For a decade prior to the launch of the Silao plant, Pirelli’s only option for producing tires in North America was its 400,000-sq.-ft., ultra-high-performance tire-dedicated plant in Rome, Ga., which churned out more than 3 million tires using the firm’s MIRS automated manufacturing process between 2002 and 2012. By comparison, the Silao plant is expected to produce 3.5 million units in 2015 alone.
“In North America, up until we finally had the Mexican factory—of course we also had North American OEs (tire) and we had European OEs coming to the U.S.—but we were not set up properly in terms of manufacturing and in terms of supply chain,” he said. “So here we were before (I joined Pirelli) selling 100 tires in the U.S. and producing only five in the U.S.”
Now, with improvements to its North American supply chain in place, Pirelli is turning its focus toward boosting market share and other goals. It has changed its approach with product launches, Mr. Ferrari said, describing a conversation he had with employees regarding Pirelli’s Scorpion Verde All-Season Plus, which launched in November. In the past, the tire maker would introduce a product before working out all the details.
Mr. Ferrari had different plans.
“We’re going to a launch when we have 17 or 20 sizes ready, then we have 60,000 tires in the warehouse ready to be shipped.
“We’re going to gather people in Austin, Texas, during the (Grand Prix). We’re going to tell them there’s a new product. We’re going to negotiate a price between October and November, and we’re going to start selling from Jan. 1,” he said.
“Boom, it happened, which is—to me—normal. While in other cases you have companies, including our competitors, launching a product without even having the sizes.”
In addition, the firm is continuing its efforts to gain more market share on the OE and replacement ends. “In the last two years, we’ve grown about half a point of (replacement) market share each year, and I think we’re just going to continue to do that,” he said.
“We’re growing a little faster on the super premium, which comprises the 18 inches and up and the high-speed tires because that’s where most of our OE is…. We need to consistently do what we’ve been doing in the last two years, which is to improve our service levels.”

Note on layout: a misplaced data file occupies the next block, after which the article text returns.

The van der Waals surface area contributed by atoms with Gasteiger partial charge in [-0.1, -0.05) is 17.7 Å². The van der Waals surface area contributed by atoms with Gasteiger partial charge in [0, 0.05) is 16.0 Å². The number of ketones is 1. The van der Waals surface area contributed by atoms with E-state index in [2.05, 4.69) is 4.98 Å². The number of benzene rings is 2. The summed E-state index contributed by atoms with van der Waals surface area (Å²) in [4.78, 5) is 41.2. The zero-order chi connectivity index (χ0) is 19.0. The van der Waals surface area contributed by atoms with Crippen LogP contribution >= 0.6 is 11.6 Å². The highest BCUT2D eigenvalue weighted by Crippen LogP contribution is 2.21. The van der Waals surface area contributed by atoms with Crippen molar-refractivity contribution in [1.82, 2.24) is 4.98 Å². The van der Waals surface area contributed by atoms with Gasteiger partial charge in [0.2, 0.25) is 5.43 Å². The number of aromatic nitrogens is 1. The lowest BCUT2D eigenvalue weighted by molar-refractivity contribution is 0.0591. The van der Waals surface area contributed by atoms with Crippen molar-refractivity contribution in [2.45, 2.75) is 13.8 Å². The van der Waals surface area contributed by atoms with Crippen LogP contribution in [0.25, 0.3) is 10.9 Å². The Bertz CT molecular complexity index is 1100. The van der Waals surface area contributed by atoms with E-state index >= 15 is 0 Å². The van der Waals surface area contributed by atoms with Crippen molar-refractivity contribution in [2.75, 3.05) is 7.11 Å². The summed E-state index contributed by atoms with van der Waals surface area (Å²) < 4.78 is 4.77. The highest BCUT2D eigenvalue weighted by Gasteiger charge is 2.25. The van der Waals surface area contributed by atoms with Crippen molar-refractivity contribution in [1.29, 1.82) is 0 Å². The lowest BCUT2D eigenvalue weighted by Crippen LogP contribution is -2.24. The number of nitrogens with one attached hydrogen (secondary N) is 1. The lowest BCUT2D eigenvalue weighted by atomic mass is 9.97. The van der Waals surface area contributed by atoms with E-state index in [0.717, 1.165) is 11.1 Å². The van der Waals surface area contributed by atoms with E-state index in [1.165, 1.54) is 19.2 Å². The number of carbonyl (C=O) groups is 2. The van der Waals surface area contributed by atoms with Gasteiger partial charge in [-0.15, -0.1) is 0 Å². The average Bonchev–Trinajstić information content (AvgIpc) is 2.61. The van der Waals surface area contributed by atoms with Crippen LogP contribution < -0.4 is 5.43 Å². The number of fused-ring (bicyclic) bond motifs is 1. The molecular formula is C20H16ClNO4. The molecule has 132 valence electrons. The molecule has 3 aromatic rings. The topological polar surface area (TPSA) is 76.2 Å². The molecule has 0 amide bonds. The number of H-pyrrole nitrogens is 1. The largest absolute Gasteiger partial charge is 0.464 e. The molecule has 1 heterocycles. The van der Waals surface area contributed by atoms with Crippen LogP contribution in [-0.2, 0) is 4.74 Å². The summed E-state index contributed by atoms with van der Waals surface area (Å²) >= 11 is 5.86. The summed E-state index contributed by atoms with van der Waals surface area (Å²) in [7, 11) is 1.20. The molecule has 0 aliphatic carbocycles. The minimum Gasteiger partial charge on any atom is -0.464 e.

Pirelli is planning more additions to its various Plus lines of replacement tires, with most being produced at its Mexico plant.
The firm held its first of two planned tire launches in 2014 at the recent New York International Auto Show, unveiling the Cinturato P1 Plus, a UHP summer tire. The tire, which is optimized for the North American market, initially will be manufactured in China, but Pirelli’s long-term goal is to move production to its Mexico plant.
A second tire will launch toward year-end.
On the OE end, Pirelli will “continue to do what we’ve done for the last 140 years, which is working ahead of the times, ahead of the technology…to make sure the tires perform at their best for what the manufacturer wants, which is eventually what the consumer wants,” Mr. Ferrari said.
Pirelli also is looking to boost its investment in California, which has proved to be a huge market for the tire maker. Some of the company’s biggest distributors are located there.
Several key OE customers have a strong focus in the region as well, including Aston Martin, with its U.S. headquarters in Irvine, Calif., and Porsche Cars North America, which recently completed its Porsche Experience Center in Carson, Calif.
In addition, California holds the largest concentration of dealers participating in Pirelli’s FasTrack marketing program, Mr. Ferrari said.
Pirelli has increased its sales force in the area and is looking to add office space for those employees who currently work from home. Mr. Ferrari said this likely will happen between 2015 and 2016.
To reach this reporter: firstname.lastname@example.org; 330-865-6148.
What education did you have for your first job in the industry?
|High school graduate||
31% (53 votes)
|Bachelor's degree or higher||
48% (81 votes)
|Trade or technical school||
8% (13 votes)
5% (9 votes)
8% (13 votes)
|Total votes: 169|